• bigclivedotcom
      bigclivedotcom  Month ago

      Check your surround sound settings. Dolby will be sending all the audio to a missing middle speaker.

  • pmailkeey
    pmailkeey Month ago

    Would be even neater if they'd not used bayonet socket contacts - as it is them that's driving the height of the plug top.

  • Popescu Paul
    Popescu Paul Month ago

    What lamp holder is that with the spring loaded pins? I don't quite get it

    • pmailkeey
      pmailkeey Month ago

      Any you push & twist the bulb to fit it. Normally referred to as 'bayonet'

  • twocvbloke
    twocvbloke Month ago +1

    Pretty neat design, especially the way it utilises a standard plug... :)

  • UnrealVideoDuke
    UnrealVideoDuke Month ago

    Pretty sad that it doesn't indicate that the main(replaceable) fuse is blown or not!

    • Rubén Balea
      Rubén Balea Month ago +1

      When the main fuse blows the indicator goes off too, if the indicator is off after replacing the fuse then the surge protector will have some damage.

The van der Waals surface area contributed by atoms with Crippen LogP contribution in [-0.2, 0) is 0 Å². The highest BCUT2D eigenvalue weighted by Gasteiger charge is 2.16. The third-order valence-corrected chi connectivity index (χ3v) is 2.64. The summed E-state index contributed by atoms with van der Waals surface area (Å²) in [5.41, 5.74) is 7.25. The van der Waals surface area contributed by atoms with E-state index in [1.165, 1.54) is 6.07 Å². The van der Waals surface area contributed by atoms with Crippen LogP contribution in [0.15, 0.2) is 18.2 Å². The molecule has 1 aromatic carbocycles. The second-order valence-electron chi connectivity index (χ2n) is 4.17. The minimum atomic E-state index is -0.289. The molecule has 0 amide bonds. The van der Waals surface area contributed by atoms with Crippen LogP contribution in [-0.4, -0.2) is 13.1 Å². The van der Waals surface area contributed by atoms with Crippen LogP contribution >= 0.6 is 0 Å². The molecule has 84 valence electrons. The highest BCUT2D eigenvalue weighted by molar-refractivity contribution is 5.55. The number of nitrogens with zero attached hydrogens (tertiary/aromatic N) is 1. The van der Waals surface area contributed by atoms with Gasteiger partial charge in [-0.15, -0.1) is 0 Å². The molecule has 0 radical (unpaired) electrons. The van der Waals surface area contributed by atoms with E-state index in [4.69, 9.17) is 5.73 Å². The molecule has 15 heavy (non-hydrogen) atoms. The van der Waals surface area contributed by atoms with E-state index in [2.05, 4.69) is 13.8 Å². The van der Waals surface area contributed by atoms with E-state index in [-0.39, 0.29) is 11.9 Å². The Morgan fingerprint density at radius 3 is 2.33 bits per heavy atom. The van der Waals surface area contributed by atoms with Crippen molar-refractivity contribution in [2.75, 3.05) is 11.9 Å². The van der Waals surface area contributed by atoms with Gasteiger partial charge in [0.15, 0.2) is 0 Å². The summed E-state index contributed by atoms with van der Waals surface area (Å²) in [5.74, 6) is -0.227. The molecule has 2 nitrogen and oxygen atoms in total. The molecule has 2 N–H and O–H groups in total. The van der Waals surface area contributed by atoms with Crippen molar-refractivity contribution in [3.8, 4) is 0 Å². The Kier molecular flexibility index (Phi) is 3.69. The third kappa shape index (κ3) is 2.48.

• Peter B
    Peter B Month ago

    Hi Clive. As you have been at this TheXvid thing for quite some time and have put out quite s few videos, is there any chance you could show us around your recording setup, both on the video and audio. Simple things like what stand or other do you use to get the overhead view would be very helpful to know especially to those of us thinking of doing a vlog (I think that is the correct term!)
    I believe you once used an ipad as a camera, did you use the internal microphone? Maybe a bit of history about how your recording setup has evolved would be useful too.

  • Tim Clarke
    Tim Clarke Month ago +4

    "odd but clever" describes CPC pretty well

  • Steve Page
    Steve Page Month ago +18

    Clive didn’t checkout the “D”! Well, there’s a first time for everything, rofl

  • Alan Cartwright
    Alan Cartwright Month ago

    So if I understand right, this is more for indication than for protection, as the connection is never broken to the device, but the neon indicator goes out when there has been a surge? It wouldn't actually protect your equipment from said surge but only provide evidence that there has been one?

    • Alan Cartwright
      Alan Cartwright Month ago

      @Patrick Wigmore Thanks for explaining, I think I get it now. The devices don't get 'in the way' of the surge, they draw it away from the equipment instead and dissipate it, I guess is how I would put it?

    • Patrick Wigmore